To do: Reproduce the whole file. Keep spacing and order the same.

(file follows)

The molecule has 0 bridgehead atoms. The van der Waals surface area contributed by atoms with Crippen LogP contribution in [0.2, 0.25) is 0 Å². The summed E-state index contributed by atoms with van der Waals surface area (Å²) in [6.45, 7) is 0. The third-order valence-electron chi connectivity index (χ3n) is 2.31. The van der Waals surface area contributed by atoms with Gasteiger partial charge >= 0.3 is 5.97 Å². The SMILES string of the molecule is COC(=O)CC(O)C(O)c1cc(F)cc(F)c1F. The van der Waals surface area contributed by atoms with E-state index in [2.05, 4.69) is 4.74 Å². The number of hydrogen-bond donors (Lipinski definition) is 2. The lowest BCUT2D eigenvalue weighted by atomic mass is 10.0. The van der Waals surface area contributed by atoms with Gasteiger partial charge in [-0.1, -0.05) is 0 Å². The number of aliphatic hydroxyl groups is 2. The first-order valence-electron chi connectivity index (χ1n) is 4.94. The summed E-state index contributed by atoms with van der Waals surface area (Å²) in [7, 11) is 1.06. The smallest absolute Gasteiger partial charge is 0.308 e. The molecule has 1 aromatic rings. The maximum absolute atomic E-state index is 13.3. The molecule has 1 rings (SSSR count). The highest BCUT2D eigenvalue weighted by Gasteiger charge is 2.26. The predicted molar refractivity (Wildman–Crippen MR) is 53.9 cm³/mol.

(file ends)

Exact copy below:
The molecule has 0 bridgehead atoms. The van der Waals surface area contributed by atoms with Crippen LogP contribution in [0.2, 0.25) is 0 Å². The summed E-state index contributed by atoms with van der Waals surface area (Å²) in [6.45, 7) is 0. The third-order valence-electron chi connectivity index (χ3n) is 2.31. The van der Waals surface area contributed by atoms with Gasteiger partial charge >= 0.3 is 5.97 Å². The SMILES string of the molecule is COC(=O)CC(O)C(O)c1cc(F)cc(F)c1F. The van der Waals surface area contributed by atoms with E-state index in [2.05, 4.69) is 4.74 Å². The number of hydrogen-bond donors (Lipinski definition) is 2. The lowest BCUT2D eigenvalue weighted by atomic mass is 10.0. The van der Waals surface area contributed by atoms with Gasteiger partial charge in [-0.1, -0.05) is 0 Å². The number of aliphatic hydroxyl groups is 2. The first-order valence-electron chi connectivity index (χ1n) is 4.94. The summed E-state index contributed by atoms with van der Waals surface area (Å²) in [7, 11) is 1.06. The smallest absolute Gasteiger partial charge is 0.308 e. The molecule has 1 aromatic rings. The maximum absolute atomic E-state index is 13.3. The molecule has 1 rings (SSSR count). The highest BCUT2D eigenvalue weighted by Gasteiger charge is 2.26. The predicted molar refractivity (Wildman–Crippen MR) is 53.9 cm³/mol.